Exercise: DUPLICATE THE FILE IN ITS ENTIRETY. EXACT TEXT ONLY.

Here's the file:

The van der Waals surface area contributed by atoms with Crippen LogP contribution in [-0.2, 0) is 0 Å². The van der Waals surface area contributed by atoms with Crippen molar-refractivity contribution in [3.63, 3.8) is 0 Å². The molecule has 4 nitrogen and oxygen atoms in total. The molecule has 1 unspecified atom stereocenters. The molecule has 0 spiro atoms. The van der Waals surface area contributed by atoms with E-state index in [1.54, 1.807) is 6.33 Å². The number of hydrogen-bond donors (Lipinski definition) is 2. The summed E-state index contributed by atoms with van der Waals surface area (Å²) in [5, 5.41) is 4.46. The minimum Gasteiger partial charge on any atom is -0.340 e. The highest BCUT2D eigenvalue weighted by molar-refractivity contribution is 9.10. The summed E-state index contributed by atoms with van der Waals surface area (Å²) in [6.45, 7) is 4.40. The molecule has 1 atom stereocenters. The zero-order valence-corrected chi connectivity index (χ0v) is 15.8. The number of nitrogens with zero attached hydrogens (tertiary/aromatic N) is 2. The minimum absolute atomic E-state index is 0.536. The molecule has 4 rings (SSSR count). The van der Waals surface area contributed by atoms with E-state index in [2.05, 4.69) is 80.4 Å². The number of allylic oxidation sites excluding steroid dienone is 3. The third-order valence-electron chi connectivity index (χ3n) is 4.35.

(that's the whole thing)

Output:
The van der Waals surface area contributed by atoms with Crippen LogP contribution in [-0.2, 0) is 0 Å². The van der Waals surface area contributed by atoms with Crippen molar-refractivity contribution in [3.63, 3.8) is 0 Å². The molecule has 4 nitrogen and oxygen atoms in total. The molecule has 1 unspecified atom stereocenters. The molecule has 0 spiro atoms. The van der Waals surface area contributed by atoms with E-state index in [1.54, 1.807) is 6.33 Å². The number of hydrogen-bond donors (Lipinski definition) is 2. The summed E-state index contributed by atoms with van der Waals surface area (Å²) in [5, 5.41) is 4.46. The minimum Gasteiger partial charge on any atom is -0.340 e. The highest BCUT2D eigenvalue weighted by molar-refractivity contribution is 9.10. The summed E-state index contributed by atoms with van der Waals surface area (Å²) in [6.45, 7) is 4.40. The molecule has 1 atom stereocenters. The zero-order valence-corrected chi connectivity index (χ0v) is 15.8. The number of nitrogens with zero attached hydrogens (tertiary/aromatic N) is 2. The minimum absolute atomic E-state index is 0.536. The molecule has 4 rings (SSSR count). The van der Waals surface area contributed by atoms with E-state index in [2.05, 4.69) is 80.4 Å². The number of allylic oxidation sites excluding steroid dienone is 3. The third-order valence-electron chi connectivity index (χ3n) is 4.35.